He also conveys his tenacity and ability to think on his feet. When one of the goons comes after him, he deftly dispatches him with a clever “magic trick.” It’s at once compelling, creative, and confident.

The Joker is twice accused of being crazy, which he flat out denies. He doesn’t belong in Arkham Asylum, no. He exudes what I call “delusional confidence,” the type of calculated crazy that geniuses are made of. The investors think, huh, he’s just crazy enough to pull this off.

The Joker also conveys his confidence in his ask.

He wants HALF of the mob’s spoils—a price that seems absurd at first. But not in the context of the way he frames his pitch. Let’s take a look at how he does that.

Lesson 3: Present Your Audience’s Problem

One of the best ways to pitch your idea is to set up a classic problem/solution framework. Your customer has a pain that only you can solve. Your audience, the investor, needs to feel that pain of the customer. They also need to feel their own pain of potentially missing out on a once in a lifetime opportunity.

In this scene, the Joker establishes the problem the mobsters are all dealing with. They’re scared that Batman has destroyed their business and they can no longer operate as they always have. He does this by pointing out the mob’s FEAR.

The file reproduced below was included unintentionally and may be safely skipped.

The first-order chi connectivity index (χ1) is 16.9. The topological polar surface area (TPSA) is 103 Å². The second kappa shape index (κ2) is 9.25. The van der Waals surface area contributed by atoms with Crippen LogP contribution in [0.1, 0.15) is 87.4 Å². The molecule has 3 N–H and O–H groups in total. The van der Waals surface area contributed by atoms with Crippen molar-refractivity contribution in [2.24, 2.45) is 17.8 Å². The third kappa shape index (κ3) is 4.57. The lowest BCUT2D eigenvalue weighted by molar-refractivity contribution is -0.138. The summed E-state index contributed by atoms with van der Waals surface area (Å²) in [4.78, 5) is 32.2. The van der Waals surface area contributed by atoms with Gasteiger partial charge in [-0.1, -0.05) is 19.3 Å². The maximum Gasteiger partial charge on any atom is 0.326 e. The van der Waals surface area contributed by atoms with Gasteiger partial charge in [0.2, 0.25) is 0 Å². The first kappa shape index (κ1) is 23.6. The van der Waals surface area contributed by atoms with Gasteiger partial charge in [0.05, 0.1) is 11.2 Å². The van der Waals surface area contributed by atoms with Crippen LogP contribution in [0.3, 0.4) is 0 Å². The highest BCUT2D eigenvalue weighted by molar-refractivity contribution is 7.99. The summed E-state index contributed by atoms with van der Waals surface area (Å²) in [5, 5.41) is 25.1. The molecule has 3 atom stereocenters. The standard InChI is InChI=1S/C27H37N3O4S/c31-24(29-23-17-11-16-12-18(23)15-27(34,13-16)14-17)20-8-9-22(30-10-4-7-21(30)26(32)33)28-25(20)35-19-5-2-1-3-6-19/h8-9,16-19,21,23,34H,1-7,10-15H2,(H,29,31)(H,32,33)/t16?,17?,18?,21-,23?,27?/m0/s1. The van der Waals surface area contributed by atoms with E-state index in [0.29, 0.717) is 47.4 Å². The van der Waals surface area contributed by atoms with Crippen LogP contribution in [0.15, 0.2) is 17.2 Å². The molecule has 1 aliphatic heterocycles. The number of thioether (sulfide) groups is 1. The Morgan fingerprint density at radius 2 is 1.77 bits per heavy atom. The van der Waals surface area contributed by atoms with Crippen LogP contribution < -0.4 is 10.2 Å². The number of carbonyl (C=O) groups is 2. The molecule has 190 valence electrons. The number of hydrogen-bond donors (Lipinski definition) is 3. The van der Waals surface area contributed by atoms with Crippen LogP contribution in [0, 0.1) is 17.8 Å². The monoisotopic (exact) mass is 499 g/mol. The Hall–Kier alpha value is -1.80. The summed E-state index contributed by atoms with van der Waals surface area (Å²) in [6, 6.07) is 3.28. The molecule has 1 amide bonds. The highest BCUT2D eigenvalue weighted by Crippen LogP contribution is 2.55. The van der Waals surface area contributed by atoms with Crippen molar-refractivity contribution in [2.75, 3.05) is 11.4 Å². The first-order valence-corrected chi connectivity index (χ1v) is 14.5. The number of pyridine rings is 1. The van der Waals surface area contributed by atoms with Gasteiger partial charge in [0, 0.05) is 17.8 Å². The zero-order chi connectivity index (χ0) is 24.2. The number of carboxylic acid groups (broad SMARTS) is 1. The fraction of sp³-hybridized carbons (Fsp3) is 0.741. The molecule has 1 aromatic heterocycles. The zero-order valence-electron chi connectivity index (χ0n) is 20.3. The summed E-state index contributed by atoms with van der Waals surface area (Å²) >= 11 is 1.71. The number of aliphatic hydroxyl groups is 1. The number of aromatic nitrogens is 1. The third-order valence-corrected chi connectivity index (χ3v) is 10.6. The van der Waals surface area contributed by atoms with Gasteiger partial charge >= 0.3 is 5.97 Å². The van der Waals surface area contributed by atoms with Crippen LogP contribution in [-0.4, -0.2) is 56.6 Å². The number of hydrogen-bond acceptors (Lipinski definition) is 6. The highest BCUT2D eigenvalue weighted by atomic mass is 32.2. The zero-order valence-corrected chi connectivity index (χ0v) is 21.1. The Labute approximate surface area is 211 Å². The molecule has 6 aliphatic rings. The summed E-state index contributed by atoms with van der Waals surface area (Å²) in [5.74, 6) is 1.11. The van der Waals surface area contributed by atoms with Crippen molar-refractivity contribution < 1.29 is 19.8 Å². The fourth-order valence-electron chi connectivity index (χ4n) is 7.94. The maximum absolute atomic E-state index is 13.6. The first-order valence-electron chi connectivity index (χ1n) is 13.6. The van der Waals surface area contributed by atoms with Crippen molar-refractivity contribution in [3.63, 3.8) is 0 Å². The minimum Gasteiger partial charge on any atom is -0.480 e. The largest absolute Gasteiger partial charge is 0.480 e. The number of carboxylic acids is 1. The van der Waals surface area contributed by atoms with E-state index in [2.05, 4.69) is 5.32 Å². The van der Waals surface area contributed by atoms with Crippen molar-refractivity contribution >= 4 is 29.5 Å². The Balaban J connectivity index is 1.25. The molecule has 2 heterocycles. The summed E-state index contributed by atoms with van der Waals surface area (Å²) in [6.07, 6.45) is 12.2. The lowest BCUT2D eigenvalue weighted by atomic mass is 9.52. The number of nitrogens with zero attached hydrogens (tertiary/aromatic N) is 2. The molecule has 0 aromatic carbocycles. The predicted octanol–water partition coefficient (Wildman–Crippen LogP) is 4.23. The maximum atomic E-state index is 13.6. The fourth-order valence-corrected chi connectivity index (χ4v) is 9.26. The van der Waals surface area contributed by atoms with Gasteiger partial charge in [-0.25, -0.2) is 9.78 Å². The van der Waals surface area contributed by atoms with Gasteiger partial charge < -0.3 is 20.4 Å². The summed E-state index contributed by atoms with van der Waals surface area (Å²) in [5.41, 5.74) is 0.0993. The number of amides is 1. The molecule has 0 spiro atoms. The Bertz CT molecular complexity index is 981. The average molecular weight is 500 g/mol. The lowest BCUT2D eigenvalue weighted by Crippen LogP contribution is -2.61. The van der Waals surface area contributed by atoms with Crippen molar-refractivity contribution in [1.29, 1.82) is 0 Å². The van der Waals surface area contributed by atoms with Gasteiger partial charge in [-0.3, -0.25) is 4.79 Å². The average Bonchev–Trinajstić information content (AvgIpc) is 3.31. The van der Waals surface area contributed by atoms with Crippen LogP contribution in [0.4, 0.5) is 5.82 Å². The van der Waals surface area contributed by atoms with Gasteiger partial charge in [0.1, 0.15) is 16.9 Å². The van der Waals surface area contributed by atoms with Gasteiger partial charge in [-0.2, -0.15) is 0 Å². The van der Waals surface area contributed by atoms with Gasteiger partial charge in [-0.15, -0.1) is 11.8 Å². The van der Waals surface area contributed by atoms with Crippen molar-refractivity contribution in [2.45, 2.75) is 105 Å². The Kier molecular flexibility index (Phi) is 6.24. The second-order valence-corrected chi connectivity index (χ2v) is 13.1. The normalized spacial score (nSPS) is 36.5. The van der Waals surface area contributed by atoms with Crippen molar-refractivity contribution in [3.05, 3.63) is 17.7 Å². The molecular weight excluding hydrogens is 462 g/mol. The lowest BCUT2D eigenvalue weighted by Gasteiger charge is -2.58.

This is brilliant, because not only is fear one of the most visceral emotions, but it also carries additional negative emotions. For these mobsters, it also brings shame and self doubt. They’re the MOB! They’re supposed to RUN Gotham! And some guy dressed in tights and a cape is shutting down their business? How embarrassing.

By identifying the problem, Joker sets his audience up perfectly to hear what he has to say next.

Lesson 4: Offer a Solution

Of course providing the solution naturally follows identifying a problem. But it’s a lot trickier than it seems. This is typically when I see founders trot out their service. It’s the slide in the pitch deck that showcases the product, how great it is, and how it’s going to solve the problem.